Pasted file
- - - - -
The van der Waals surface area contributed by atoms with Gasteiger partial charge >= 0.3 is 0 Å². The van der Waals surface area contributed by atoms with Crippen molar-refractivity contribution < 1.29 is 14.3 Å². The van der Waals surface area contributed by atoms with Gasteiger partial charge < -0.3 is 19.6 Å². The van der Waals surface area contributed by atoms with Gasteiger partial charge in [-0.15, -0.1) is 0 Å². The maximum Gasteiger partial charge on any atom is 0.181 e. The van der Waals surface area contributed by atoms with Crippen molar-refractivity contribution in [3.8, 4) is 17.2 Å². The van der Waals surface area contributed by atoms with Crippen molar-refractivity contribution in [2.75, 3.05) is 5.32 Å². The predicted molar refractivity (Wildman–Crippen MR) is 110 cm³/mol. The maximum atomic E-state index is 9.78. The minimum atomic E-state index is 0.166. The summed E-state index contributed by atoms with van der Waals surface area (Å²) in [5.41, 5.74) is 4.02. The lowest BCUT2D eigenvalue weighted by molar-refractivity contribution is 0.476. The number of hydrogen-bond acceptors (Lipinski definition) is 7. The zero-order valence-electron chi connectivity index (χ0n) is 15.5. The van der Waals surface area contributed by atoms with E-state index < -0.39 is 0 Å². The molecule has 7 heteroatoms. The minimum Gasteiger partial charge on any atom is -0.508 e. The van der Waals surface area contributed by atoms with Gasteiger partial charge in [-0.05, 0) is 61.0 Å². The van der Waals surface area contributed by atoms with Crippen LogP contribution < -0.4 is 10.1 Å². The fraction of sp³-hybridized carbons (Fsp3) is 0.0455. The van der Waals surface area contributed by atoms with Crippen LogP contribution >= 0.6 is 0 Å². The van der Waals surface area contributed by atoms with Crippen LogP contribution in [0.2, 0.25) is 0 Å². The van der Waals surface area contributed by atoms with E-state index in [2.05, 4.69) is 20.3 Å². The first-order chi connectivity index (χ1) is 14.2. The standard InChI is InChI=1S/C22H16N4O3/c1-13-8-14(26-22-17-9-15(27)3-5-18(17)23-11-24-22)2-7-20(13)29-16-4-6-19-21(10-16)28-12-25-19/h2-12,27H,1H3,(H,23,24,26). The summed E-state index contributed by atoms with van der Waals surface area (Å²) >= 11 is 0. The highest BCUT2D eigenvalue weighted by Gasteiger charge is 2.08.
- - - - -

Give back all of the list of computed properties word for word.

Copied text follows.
The van der Waals surface area contributed by atoms with Gasteiger partial charge >= 0.3 is 0 Å². The van der Waals surface area contributed by atoms with Crippen molar-refractivity contribution < 1.29 is 14.3 Å². The van der Waals surface area contributed by atoms with Gasteiger partial charge < -0.3 is 19.6 Å². The van der Waals surface area contributed by atoms with Gasteiger partial charge in [-0.15, -0.1) is 0 Å². The maximum Gasteiger partial charge on any atom is 0.181 e. The van der Waals surface area contributed by atoms with Crippen molar-refractivity contribution in [3.8, 4) is 17.2 Å². The van der Waals surface area contributed by atoms with Crippen molar-refractivity contribution in [2.75, 3.05) is 5.32 Å². The predicted molar refractivity (Wildman–Crippen MR) is 110 cm³/mol. The maximum atomic E-state index is 9.78. The minimum atomic E-state index is 0.166. The summed E-state index contributed by atoms with van der Waals surface area (Å²) in [5.41, 5.74) is 4.02. The lowest BCUT2D eigenvalue weighted by molar-refractivity contribution is 0.476. The number of hydrogen-bond acceptors (Lipinski definition) is 7. The zero-order valence-electron chi connectivity index (χ0n) is 15.5. The van der Waals surface area contributed by atoms with E-state index < -0.39 is 0 Å². The molecule has 7 heteroatoms. The minimum Gasteiger partial charge on any atom is -0.508 e. The van der Waals surface area contributed by atoms with Gasteiger partial charge in [-0.05, 0) is 61.0 Å². The van der Waals surface area contributed by atoms with Crippen LogP contribution < -0.4 is 10.1 Å². The fraction of sp³-hybridized carbons (Fsp3) is 0.0455. The van der Waals surface area contributed by atoms with Crippen LogP contribution >= 0.6 is 0 Å². The van der Waals surface area contributed by atoms with Crippen LogP contribution in [0.2, 0.25) is 0 Å². The van der Waals surface area contributed by atoms with E-state index in [2.05, 4.69) is 20.3 Å². The first-order chi connectivity index (χ1) is 14.2. The standard InChI is InChI=1S/C22H16N4O3/c1-13-8-14(26-22-17-9-15(27)3-5-18(17)23-11-24-22)2-7-20(13)29-16-4-6-19-21(10-16)28-12-25-19/h2-12,27H,1H3,(H,23,24,26). The summed E-state index contributed by atoms with van der Waals surface area (Å²) >= 11 is 0. The highest BCUT2D eigenvalue weighted by Gasteiger charge is 2.08.